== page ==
$this->assign('title', $title);

The prepend() method allows you to prepend content to an existing block:

// Prepend to sidebar
$this->prepend('sidebar', 'this content goes on top of sidebar');

Displaying Blocks

You can display blocks using the fetch() method. fetch() will output a block, returning ‘’ if a block does not exist:

<?= $this->fetch('sidebar') ?>

You can also use fetch to conditionally show content that should surround a block should it exist. This is helpful in layouts, or extended views where you want to conditionally show headings or other markup:

// In templates/layout/default.php
<?php if ($this->fetch('menu')): ?>
<div class="menu">
    <h3>Menu options</h3>
    <?= $this->fetch('menu') ?>
<?php endif; ?>

You can also provide a default value for a block if it does not exist. This allows you to add placeholder content when a block does not exist. You can provide a default value using the second argument:

<div class="shopping-cart">
    <h3>Your Cart</h3>
    <?= $this->fetch('cart', 'Your cart is empty') ?>

Using Blocks for Script and CSS Files

The HtmlHelper ties into view blocks, and its script(), css(), and meta() methods each update a block with the same name when used with the block = true option:

// In your view file
$this->Html->script('carousel', ['block' => true]);
$this->Html->css('carousel', ['block' => true]);

// In your layout file.
<!DOCTYPE html>
<html lang="en">
    <title><?= h($this->fetch('title')) ?></title>
    <?= $this->fetch('script') ?>
    <?= $this->fetch('css') ?>
    // Rest of the layout follows

The Cake\View\Helper\HtmlHelper also allows you to control which block the scripts and CSS go to:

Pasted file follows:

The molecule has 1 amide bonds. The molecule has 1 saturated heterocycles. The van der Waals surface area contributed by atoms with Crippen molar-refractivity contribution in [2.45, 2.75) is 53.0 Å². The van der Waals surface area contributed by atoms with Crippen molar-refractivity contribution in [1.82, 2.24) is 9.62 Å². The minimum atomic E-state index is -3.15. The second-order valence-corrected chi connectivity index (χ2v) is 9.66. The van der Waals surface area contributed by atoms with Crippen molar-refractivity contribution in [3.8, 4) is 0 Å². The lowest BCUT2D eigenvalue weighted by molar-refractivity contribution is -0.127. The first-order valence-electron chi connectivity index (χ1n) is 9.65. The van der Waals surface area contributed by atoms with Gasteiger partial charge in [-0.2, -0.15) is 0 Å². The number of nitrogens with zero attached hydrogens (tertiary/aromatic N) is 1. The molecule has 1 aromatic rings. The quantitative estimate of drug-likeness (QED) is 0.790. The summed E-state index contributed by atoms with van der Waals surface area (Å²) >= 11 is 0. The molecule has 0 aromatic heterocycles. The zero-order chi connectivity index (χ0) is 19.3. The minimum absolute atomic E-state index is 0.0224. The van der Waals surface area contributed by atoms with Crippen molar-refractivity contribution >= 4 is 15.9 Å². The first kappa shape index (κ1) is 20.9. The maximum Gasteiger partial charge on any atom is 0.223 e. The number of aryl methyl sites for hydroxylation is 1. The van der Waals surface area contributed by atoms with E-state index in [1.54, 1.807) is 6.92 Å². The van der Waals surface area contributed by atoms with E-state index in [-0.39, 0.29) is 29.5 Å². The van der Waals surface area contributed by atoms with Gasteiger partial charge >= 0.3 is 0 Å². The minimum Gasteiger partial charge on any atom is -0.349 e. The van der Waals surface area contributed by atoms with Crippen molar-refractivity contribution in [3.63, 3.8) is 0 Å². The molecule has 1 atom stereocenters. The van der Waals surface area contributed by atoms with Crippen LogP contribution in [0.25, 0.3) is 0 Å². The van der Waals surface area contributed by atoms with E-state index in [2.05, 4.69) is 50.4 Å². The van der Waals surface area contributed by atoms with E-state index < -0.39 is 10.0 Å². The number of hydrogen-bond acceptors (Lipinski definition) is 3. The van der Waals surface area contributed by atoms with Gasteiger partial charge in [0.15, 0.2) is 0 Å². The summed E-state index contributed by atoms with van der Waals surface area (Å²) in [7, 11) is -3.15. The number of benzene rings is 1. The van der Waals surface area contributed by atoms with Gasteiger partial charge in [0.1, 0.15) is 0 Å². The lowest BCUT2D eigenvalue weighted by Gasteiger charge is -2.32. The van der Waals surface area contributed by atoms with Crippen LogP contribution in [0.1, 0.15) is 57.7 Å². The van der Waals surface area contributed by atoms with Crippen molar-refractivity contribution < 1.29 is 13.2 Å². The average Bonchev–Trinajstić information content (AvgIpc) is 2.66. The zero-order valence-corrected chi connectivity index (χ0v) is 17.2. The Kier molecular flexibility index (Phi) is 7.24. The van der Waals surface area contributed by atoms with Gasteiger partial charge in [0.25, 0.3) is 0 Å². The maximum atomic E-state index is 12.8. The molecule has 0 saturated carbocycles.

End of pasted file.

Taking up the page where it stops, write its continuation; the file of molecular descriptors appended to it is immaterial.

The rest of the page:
// In your view
$this->Html->script('carousel', ['block' => 'scriptBottom']);

// In your layout
<?= $this->fetch('scriptBottom') ?>


A layout contains presentation code that wraps around a view. Anything you want to see in all of your views should be placed in a layout.

CakePHP’s default layout is located at templates/layout/default.php. If you want to change the overall look of your application, then this is the right place to start, because controller-rendered view code is placed inside of the default layout when the page is rendered.

Other layout files should be placed in templates/layout. When you create a layout, you need to tell CakePHP where to place the output of your views. To do so, make sure your layout includes a place for $this->fetch('content') Here’s an example of what a default layout might look like:

<!DOCTYPE html>
<html lang="en">
<title><?= h($this->fetch('title')) ?></title>
<link rel="shortcut icon" href="favicon.ico" type="image/x-icon">
<!-- Include external files and scripts here (See HTML helper for more info.) -->
echo $this->fetch('meta');
echo $this->fetch('css');
echo $this->fetch('script');

<!-- If you'd like some sort of menu to
show up on all of your views, include it here -->
<div id="header">
    <div id="menu">...</div>

<!-- Here's where I want my views to be displayed -->
<?= $this->fetch('content') ?>

<!-- Add a footer to each displayed page -->